Being in the United States, where all the rage in sports statistics is with respect to baseball (or so it seems, although, I will have to agree that the entries in INFORMS Blog Challenge on OR and Sports are quite diverse, with one entry on cricket as well), I do not get to hear a lot about statistics and Monte Carlo simulation in relation to cricket. Just like baseball, cricket is ripe for an infusion of heavy statistics, and in fact, it might be already there. There are plenty of statistics available to whet anybody's analytic appetite, see for example the Statsguru section of ESPN Cricinfo website, where you can create customizable queries to get any statistics of your choice. Anyways, I decided to take a look at the literature on this topic, and was happy to notice quite a few interesting papers. Here I list a few, which I found interesting:

[1] M. J. Bailey & S. R. Clarke. Predicting the match outcome in one day international cricket matches, while the match is in progress. Journal of Science and Sports Medicine. 2006. Vol 5, p480–487.
This paper uses multiple linear regression analysis to try to predict various outcomes of a match with the data that is already available.

[2] Swartz, T. B., Gill, P. S., and Muthukumarana, S. Modelling and simulation for one-day cricket. The Canadian Journal of Statistics. 2009. 37(2). p143–160.
This paper goes pretty close in simulating ODI matches, to answer various questions, like how many runs will be scored etc.

[3] B. M. de Silva, G. R. Pond & T. B. Swartz. Estimation of the magnitude of victory in one-day cricket. The Australian and New Zealand Journal of Statistics. 2001. 43. p259–268.

Naturally, most of the these articles (including all of the above ones) have appeared in journals dealing with statistics. The other avenue for related research are the journals of Operations Research. There are quite a few articles appearing in OR journals regarding modeling of batting orders, bowling orders etc. One of the most famous article appearing in an OR journal regarding cricket is the one regarding the Duckworth-Lewis criteria, which is already often used in practice to determine the winning team (or reset batting target) when there are unexpected interruptions in a match, e.g., rain. The article reference is as follows:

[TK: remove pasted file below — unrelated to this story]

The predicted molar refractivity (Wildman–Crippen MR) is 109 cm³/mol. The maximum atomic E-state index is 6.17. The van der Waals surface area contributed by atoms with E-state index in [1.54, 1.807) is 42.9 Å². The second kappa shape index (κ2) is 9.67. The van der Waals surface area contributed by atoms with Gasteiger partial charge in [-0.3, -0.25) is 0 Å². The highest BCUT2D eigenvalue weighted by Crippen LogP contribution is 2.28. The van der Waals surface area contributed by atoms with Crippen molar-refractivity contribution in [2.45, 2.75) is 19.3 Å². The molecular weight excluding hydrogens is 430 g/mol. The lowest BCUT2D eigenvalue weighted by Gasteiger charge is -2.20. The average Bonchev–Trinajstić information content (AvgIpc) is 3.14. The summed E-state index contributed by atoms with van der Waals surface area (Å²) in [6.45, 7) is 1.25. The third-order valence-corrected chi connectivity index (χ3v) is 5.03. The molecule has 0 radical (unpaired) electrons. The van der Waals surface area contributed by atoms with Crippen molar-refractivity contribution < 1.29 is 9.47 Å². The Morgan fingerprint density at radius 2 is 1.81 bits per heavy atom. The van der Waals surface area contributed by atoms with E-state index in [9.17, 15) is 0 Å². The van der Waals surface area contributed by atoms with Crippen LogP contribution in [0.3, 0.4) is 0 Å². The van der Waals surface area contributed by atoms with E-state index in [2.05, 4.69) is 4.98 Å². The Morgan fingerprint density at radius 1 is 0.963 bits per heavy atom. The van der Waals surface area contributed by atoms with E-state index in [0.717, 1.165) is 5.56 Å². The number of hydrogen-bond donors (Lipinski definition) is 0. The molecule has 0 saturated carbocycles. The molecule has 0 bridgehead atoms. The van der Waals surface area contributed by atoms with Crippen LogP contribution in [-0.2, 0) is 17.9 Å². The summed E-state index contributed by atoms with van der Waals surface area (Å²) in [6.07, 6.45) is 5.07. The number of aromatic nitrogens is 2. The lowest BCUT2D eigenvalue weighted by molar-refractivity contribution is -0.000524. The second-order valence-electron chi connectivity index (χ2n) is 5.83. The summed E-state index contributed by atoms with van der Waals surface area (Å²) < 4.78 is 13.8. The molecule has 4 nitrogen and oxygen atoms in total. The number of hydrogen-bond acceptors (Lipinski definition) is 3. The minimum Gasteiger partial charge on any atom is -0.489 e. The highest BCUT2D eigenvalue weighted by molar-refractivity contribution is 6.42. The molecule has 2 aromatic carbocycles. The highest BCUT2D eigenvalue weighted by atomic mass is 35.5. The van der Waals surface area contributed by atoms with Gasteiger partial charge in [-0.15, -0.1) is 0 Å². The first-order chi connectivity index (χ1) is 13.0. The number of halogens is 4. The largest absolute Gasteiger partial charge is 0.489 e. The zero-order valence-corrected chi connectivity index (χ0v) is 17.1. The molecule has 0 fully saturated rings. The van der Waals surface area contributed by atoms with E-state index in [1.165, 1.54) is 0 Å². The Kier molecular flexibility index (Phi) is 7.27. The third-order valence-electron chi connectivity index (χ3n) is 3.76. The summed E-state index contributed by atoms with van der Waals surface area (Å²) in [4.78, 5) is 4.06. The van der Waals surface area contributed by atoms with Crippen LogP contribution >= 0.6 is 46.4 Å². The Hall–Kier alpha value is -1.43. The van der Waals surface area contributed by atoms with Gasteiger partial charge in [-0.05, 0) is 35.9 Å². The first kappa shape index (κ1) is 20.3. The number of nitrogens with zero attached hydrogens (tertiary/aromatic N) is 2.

F.C. Duckworth & A. J. Lewis. A fair method for resetting targets in one-day cricket matches. Journal of the Operational Research Society. 1998. 49, p220–227.

Could we have simulated the result of the World Cup Cricket final match which happened today? One thing is for sure, even if we would have had the correct result from simulation, it wouldn’t have reduced the fun of watching it by any bit.

Update (11/16/2011): I have a few ideas about modeling cricket matches using Monte Carlo simulation, and would like to collaborate on a research paper. If anyone reading this is interested, please get in touch through comments.

Saturday, April 2, 2011

Focusing on broader predictive analytics

As you may have noticed, I have changed the title and description of the blog to emphasize its general focus on various topics in predictive analytics and OR. I will still have posts concerning Crystal Ball modeling approaches, but I have decided to broaden the coverage to include software independent modeling techniques, other industry news and various notes.

Hope you will continue to enjoy the posts and find them useful.